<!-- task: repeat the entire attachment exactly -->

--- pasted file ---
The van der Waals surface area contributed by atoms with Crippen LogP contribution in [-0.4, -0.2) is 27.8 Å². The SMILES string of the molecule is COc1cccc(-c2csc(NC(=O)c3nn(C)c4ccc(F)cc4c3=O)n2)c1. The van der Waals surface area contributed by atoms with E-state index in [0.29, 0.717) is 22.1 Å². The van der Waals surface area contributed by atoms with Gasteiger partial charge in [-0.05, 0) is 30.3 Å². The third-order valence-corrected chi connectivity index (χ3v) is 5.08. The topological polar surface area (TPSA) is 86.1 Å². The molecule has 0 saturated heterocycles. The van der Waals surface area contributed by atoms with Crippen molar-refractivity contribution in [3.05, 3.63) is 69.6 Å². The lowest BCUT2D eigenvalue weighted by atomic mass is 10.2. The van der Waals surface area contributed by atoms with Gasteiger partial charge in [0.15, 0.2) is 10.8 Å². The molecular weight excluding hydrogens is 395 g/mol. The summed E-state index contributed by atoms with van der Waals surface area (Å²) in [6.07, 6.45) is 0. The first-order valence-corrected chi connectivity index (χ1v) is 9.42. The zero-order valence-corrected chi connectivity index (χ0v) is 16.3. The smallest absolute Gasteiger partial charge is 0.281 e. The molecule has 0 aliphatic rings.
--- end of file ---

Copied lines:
The van der Waals surface area contributed by atoms with Crippen LogP contribution in [-0.4, -0.2) is 27.8 Å². The SMILES string of the molecule is COc1cccc(-c2csc(NC(=O)c3nn(C)c4ccc(F)cc4c3=O)n2)c1. The van der Waals surface area contributed by atoms with E-state index in [0.29, 0.717) is 22.1 Å². The van der Waals surface area contributed by atoms with Gasteiger partial charge in [-0.05, 0) is 30.3 Å². The third-order valence-corrected chi connectivity index (χ3v) is 5.08. The topological polar surface area (TPSA) is 86.1 Å². The molecule has 0 saturated heterocycles. The van der Waals surface area contributed by atoms with Crippen molar-refractivity contribution in [3.05, 3.63) is 69.6 Å². The lowest BCUT2D eigenvalue weighted by atomic mass is 10.2. The van der Waals surface area contributed by atoms with Gasteiger partial charge in [0.15, 0.2) is 10.8 Å². The molecular weight excluding hydrogens is 395 g/mol. The summed E-state index contributed by atoms with van der Waals surface area (Å²) in [6.07, 6.45) is 0. The first-order valence-corrected chi connectivity index (χ1v) is 9.42. The zero-order valence-corrected chi connectivity index (χ0v) is 16.3. The smallest absolute Gasteiger partial charge is 0.281 e. The molecule has 0 aliphatic rings.